In this post, I would focus on some effective ways to keep a tab on such burgeoning education expenses:
- Think beyond traditional textbooks - Even if an old and valuable textbook or reference material is not out of print, it is likely to be costly. Most new publications also bear high price tags. Instead of rushing to buy every recommended text in class, students should look for their electronic versions. Since almost all top-ranked institutions offer fast broadband internet access, searching for free (or, cheap) ebooks and excerpts need not require additional expenses at cyber cafes either.
- Make smart use of ed-tech tools - There are interactive whiteboards and 3D digital printers available - but does an institution really need it? The onus is on senior teachers to submit lists of the gadgets and learning aids that are absolutely necessary for their institutions. In K-12 environments as well, teachers should recommend cheap learning software and free apps for kids, instead of other pricey options. Governmental grants are provided to most institutions - and the funds have to be used in an optimal manner. No point in buying the latest tools simply to show them off!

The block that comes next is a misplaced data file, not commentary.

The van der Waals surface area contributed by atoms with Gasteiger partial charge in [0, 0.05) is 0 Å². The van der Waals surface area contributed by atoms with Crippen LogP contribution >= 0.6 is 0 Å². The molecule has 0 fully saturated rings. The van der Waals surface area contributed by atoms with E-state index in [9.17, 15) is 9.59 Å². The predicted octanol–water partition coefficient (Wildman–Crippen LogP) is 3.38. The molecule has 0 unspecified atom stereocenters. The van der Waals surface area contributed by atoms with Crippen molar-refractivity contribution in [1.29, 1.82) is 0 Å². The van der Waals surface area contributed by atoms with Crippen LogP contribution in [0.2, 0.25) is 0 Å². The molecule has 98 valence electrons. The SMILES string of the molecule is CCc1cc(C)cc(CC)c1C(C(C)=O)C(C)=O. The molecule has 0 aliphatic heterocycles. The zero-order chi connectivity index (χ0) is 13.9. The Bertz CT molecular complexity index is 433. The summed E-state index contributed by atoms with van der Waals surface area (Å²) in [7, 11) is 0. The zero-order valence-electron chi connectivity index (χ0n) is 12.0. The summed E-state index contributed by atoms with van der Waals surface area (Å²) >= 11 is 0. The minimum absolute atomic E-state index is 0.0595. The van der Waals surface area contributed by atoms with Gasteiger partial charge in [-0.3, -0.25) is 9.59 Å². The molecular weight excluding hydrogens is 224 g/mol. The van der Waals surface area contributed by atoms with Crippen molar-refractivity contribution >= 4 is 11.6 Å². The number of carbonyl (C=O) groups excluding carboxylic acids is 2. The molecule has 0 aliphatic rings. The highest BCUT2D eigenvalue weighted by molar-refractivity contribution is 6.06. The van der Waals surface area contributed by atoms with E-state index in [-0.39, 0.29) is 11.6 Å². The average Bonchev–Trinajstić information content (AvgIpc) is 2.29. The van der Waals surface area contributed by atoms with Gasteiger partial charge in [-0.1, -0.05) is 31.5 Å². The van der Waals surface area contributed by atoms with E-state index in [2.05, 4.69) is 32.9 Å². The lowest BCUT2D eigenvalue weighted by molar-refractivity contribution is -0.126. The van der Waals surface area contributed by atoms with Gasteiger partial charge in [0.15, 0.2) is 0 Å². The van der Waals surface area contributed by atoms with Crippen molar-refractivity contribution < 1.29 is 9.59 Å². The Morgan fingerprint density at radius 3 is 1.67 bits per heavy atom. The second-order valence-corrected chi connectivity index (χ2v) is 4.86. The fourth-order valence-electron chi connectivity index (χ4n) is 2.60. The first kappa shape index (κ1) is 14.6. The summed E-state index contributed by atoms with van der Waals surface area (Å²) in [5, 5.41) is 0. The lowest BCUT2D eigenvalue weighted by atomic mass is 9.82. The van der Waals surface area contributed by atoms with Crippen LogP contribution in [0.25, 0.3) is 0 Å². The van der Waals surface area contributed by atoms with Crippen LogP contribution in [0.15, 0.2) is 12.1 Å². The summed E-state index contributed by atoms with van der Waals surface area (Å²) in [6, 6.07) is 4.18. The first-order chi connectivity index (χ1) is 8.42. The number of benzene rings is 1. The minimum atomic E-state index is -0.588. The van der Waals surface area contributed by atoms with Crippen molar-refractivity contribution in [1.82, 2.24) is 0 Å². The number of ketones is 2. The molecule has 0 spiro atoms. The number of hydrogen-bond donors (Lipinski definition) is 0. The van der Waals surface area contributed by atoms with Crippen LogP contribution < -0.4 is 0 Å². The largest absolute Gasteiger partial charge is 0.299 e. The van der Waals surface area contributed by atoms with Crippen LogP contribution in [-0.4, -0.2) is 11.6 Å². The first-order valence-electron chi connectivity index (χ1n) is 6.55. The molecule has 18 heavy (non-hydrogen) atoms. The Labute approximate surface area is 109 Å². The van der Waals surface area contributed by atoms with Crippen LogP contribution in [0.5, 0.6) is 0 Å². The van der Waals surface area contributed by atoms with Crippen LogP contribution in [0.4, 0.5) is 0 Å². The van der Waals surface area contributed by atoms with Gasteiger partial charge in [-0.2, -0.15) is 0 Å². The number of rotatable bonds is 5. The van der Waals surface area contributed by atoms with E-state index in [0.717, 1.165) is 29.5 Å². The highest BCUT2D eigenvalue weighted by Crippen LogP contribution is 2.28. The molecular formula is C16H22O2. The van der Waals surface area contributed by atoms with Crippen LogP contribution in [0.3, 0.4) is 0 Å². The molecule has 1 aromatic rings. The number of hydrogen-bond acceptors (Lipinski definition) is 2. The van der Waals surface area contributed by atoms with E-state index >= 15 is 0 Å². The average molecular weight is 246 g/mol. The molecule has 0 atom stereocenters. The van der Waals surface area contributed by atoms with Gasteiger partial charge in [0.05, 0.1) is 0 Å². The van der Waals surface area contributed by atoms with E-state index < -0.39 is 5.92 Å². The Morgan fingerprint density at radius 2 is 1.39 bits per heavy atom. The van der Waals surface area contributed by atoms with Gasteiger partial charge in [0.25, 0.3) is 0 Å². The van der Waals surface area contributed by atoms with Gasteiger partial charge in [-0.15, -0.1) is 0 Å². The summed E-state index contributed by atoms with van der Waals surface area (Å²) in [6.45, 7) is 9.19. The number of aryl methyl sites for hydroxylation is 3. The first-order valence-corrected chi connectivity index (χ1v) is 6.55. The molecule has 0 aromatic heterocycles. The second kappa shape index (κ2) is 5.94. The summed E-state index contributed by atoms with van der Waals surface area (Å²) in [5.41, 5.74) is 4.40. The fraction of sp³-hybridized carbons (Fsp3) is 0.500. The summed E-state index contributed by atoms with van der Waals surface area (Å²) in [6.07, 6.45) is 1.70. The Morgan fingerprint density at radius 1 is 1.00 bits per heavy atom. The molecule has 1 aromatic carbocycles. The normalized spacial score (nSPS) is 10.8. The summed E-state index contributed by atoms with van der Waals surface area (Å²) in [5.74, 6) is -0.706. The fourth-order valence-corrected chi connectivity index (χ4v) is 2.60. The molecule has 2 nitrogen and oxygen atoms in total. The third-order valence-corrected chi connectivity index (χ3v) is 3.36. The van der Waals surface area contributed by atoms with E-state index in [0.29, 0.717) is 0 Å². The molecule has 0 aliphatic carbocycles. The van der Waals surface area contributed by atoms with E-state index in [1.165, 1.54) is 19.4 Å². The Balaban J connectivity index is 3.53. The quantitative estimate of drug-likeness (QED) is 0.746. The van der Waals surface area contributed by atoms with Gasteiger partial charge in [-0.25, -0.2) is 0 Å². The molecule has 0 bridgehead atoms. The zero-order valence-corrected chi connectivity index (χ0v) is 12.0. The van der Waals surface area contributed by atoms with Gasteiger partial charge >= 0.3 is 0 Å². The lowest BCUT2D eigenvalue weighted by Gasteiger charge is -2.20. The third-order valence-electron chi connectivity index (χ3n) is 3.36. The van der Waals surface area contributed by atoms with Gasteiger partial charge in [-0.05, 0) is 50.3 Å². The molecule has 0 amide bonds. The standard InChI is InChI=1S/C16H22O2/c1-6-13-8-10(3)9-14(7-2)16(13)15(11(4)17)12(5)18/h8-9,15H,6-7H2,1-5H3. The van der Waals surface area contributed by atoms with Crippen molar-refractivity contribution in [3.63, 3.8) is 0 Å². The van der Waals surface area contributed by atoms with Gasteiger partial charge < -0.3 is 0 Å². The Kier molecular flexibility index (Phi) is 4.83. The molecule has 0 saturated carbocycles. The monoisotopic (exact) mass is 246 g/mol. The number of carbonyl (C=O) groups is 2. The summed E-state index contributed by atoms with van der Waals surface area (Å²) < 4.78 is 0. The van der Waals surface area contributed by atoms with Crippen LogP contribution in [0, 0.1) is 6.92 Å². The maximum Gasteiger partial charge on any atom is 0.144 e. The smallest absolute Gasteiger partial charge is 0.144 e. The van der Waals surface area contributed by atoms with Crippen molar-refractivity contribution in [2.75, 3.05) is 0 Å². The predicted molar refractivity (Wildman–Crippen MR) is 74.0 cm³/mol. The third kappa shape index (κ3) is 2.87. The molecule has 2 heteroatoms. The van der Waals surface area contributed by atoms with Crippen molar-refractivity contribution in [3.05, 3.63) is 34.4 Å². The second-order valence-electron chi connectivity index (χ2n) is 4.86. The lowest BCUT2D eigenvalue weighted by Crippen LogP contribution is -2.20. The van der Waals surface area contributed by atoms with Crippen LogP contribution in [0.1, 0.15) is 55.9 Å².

- The value of attending community college - Prior to enrolling for a four-year course at a grad school, students should go for general academic training at community colleges. Most of these colleges charge reasonable education fees, and offer holistic lessons to the learners. There are ample classesto get familiar with the basics of useful ed-tech tools as well. That way, your overall education costs won’t spiral out of control.
- Opting for a paid accommodation is not a good idea - Unless absolutely necessary, there is no point in signing up as a paying guest for a student. While at college, teens should ideally commute from their homes - or stay in the institution campus (if such facility is available). On average, almost $7000 is paid by students on housing every year - and in most cases, such expenses can be avoided.
- Make purchases in bulk when possible - The myth that "all education tools and accessories are hugely expensive" can be busted by school and college authorities, by this method. They can make contracts with state/local (whichever is applicable) governments as well as manufacturing companies - and purchase supplies in bulk (e.g., computers, desks and chairs, lights, boards, etc.). The discounts will be higher, and the delivery of the materials would be timely as well.
- Partnering with big tech companies - A startup school might not have the chance of doing this, but established universities definitely have this option. Already, Microsoft and Google have been roped in as the tech partner of educational institutions in the states of Kentucky and Oregon respectively. Colleges can even get into partnership deals with local software developers and mobile app development companies. This would ensure that students would get access to all the tech-based resources they need, at no, or minimal, extra costs.